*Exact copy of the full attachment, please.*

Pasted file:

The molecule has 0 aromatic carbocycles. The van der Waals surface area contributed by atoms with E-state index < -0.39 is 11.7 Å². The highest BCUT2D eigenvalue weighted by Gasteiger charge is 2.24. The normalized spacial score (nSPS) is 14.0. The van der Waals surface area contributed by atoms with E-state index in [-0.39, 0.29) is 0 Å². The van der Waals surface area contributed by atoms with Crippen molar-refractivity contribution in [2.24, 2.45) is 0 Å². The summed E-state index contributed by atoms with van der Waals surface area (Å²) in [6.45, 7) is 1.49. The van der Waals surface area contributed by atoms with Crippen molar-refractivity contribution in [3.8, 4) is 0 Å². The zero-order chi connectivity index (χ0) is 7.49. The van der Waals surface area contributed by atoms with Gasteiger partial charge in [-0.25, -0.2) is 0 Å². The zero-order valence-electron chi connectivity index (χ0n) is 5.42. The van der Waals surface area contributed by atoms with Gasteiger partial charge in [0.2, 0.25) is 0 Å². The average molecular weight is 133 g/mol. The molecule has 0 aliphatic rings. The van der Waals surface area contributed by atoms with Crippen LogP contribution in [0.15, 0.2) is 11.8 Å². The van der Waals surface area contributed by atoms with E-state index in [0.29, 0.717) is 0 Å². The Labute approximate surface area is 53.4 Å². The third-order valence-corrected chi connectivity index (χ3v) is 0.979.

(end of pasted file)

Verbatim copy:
The molecule has 0 aromatic carbocycles. The van der Waals surface area contributed by atoms with E-state index < -0.39 is 11.7 Å². The highest BCUT2D eigenvalue weighted by Gasteiger charge is 2.24. The normalized spacial score (nSPS) is 14.0. The van der Waals surface area contributed by atoms with E-state index in [-0.39, 0.29) is 0 Å². The van der Waals surface area contributed by atoms with Crippen molar-refractivity contribution in [2.24, 2.45) is 0 Å². The summed E-state index contributed by atoms with van der Waals surface area (Å²) in [6.45, 7) is 1.49. The van der Waals surface area contributed by atoms with Crippen molar-refractivity contribution in [3.8, 4) is 0 Å². The zero-order chi connectivity index (χ0) is 7.49. The van der Waals surface area contributed by atoms with Gasteiger partial charge in [-0.25, -0.2) is 0 Å². The zero-order valence-electron chi connectivity index (χ0n) is 5.42. The van der Waals surface area contributed by atoms with Gasteiger partial charge in [0.2, 0.25) is 0 Å². The average molecular weight is 133 g/mol. The molecule has 0 aliphatic rings. The van der Waals surface area contributed by atoms with Crippen LogP contribution in [0.15, 0.2) is 11.8 Å². The van der Waals surface area contributed by atoms with E-state index in [0.29, 0.717) is 0 Å². The Labute approximate surface area is 53.4 Å². The third-order valence-corrected chi connectivity index (χ3v) is 0.979.